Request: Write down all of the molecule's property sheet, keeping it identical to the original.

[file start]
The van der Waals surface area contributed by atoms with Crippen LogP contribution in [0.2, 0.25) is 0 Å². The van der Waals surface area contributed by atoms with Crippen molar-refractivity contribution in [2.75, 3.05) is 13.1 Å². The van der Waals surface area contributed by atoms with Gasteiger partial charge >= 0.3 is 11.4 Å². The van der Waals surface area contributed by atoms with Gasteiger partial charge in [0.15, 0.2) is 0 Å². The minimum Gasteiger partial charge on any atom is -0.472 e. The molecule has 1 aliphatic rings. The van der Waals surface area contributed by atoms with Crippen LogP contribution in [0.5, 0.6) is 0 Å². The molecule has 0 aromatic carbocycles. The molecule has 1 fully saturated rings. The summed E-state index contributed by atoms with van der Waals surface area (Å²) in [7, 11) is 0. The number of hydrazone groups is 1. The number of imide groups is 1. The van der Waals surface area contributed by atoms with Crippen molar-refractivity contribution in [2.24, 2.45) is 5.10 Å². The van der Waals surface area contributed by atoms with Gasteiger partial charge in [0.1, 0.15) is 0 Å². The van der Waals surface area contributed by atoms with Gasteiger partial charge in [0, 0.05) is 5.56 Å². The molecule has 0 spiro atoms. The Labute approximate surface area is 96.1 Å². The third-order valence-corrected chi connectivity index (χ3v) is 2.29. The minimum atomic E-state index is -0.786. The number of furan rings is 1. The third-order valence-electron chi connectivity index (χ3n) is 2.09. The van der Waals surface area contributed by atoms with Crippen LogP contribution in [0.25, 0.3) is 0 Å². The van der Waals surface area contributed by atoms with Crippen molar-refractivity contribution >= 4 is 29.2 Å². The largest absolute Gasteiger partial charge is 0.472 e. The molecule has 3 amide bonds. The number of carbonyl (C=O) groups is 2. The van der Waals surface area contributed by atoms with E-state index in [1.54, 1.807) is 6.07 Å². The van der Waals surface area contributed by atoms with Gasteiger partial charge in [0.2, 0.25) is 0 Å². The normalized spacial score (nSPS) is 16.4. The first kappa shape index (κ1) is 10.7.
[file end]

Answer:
The van der Waals surface area contributed by atoms with Crippen LogP contribution in [0.2, 0.25) is 0 Å². The van der Waals surface area contributed by atoms with Crippen molar-refractivity contribution in [2.75, 3.05) is 13.1 Å². The van der Waals surface area contributed by atoms with Gasteiger partial charge >= 0.3 is 11.4 Å². The van der Waals surface area contributed by atoms with Gasteiger partial charge in [0.15, 0.2) is 0 Å². The minimum Gasteiger partial charge on any atom is -0.472 e. The molecule has 1 aliphatic rings. The van der Waals surface area contributed by atoms with Crippen LogP contribution in [0.5, 0.6) is 0 Å². The molecule has 0 aromatic carbocycles. The molecule has 1 fully saturated rings. The summed E-state index contributed by atoms with van der Waals surface area (Å²) in [7, 11) is 0. The number of hydrazone groups is 1. The number of imide groups is 1. The van der Waals surface area contributed by atoms with Crippen molar-refractivity contribution in [2.24, 2.45) is 5.10 Å². The van der Waals surface area contributed by atoms with Gasteiger partial charge in [0.1, 0.15) is 0 Å². The van der Waals surface area contributed by atoms with Gasteiger partial charge in [0, 0.05) is 5.56 Å². The molecule has 0 spiro atoms. The Labute approximate surface area is 96.1 Å². The third-order valence-corrected chi connectivity index (χ3v) is 2.29. The minimum atomic E-state index is -0.786. The number of furan rings is 1. The third-order valence-electron chi connectivity index (χ3n) is 2.09. The van der Waals surface area contributed by atoms with Crippen LogP contribution in [0.25, 0.3) is 0 Å². The van der Waals surface area contributed by atoms with Crippen molar-refractivity contribution >= 4 is 29.2 Å². The largest absolute Gasteiger partial charge is 0.472 e. The molecule has 3 amide bonds. The number of carbonyl (C=O) groups is 2. The van der Waals surface area contributed by atoms with E-state index in [1.54, 1.807) is 6.07 Å². The van der Waals surface area contributed by atoms with Gasteiger partial charge in [0.2, 0.25) is 0 Å². The normalized spacial score (nSPS) is 16.4. The first kappa shape index (κ1) is 10.7.